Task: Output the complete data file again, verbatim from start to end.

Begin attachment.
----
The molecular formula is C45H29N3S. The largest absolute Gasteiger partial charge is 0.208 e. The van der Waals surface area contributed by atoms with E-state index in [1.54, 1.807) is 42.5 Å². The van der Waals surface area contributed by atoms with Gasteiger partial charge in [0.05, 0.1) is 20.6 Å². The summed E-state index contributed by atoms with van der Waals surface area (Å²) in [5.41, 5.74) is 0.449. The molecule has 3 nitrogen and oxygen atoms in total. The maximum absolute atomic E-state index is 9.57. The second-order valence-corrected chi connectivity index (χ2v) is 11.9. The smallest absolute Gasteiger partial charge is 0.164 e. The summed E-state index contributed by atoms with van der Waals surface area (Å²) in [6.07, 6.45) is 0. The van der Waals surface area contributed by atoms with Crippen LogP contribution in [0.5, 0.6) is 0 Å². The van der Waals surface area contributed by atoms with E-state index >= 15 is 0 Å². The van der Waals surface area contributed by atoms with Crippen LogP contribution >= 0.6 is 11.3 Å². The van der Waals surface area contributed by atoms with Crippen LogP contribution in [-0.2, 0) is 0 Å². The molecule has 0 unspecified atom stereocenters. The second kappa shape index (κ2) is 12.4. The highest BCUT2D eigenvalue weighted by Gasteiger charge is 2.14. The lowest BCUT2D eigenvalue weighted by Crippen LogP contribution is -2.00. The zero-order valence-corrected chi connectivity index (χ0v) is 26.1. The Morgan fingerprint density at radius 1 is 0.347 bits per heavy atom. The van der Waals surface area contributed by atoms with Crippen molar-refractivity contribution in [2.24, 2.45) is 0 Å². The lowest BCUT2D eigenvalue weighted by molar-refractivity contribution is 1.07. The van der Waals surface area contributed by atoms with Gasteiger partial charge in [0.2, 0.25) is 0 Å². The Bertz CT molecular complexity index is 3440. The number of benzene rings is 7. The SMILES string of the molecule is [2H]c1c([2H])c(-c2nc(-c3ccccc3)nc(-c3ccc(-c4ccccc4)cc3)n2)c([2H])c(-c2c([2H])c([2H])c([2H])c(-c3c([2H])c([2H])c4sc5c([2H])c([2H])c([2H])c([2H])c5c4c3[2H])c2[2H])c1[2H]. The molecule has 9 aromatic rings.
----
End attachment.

The molecular formula is C45H29N3S. The largest absolute Gasteiger partial charge is 0.208 e. The van der Waals surface area contributed by atoms with E-state index in [1.54, 1.807) is 42.5 Å². The van der Waals surface area contributed by atoms with Gasteiger partial charge in [0.05, 0.1) is 20.6 Å². The summed E-state index contributed by atoms with van der Waals surface area (Å²) in [5.41, 5.74) is 0.449. The molecule has 3 nitrogen and oxygen atoms in total. The maximum absolute atomic E-state index is 9.57. The second-order valence-corrected chi connectivity index (χ2v) is 11.9. The smallest absolute Gasteiger partial charge is 0.164 e. The summed E-state index contributed by atoms with van der Waals surface area (Å²) in [6.07, 6.45) is 0. The van der Waals surface area contributed by atoms with Crippen LogP contribution in [0.5, 0.6) is 0 Å². The van der Waals surface area contributed by atoms with E-state index >= 15 is 0 Å². The van der Waals surface area contributed by atoms with Crippen LogP contribution >= 0.6 is 11.3 Å². The van der Waals surface area contributed by atoms with Crippen LogP contribution in [-0.2, 0) is 0 Å². The molecule has 0 unspecified atom stereocenters. The second kappa shape index (κ2) is 12.4. The highest BCUT2D eigenvalue weighted by Gasteiger charge is 2.14. The lowest BCUT2D eigenvalue weighted by Crippen LogP contribution is -2.00. The zero-order valence-corrected chi connectivity index (χ0v) is 26.1. The Morgan fingerprint density at radius 1 is 0.347 bits per heavy atom. The van der Waals surface area contributed by atoms with Crippen molar-refractivity contribution in [2.24, 2.45) is 0 Å². The lowest BCUT2D eigenvalue weighted by molar-refractivity contribution is 1.07. The van der Waals surface area contributed by atoms with Gasteiger partial charge in [0.2, 0.25) is 0 Å². The Bertz CT molecular complexity index is 3440. The number of benzene rings is 7. The SMILES string of the molecule is [2H]c1c([2H])c(-c2nc(-c3ccccc3)nc(-c3ccc(-c4ccccc4)cc3)n2)c([2H])c(-c2c([2H])c([2H])c([2H])c(-c3c([2H])c([2H])c4sc5c([2H])c([2H])c([2H])c([2H])c5c4c3[2H])c2[2H])c1[2H]. The molecule has 9 aromatic rings.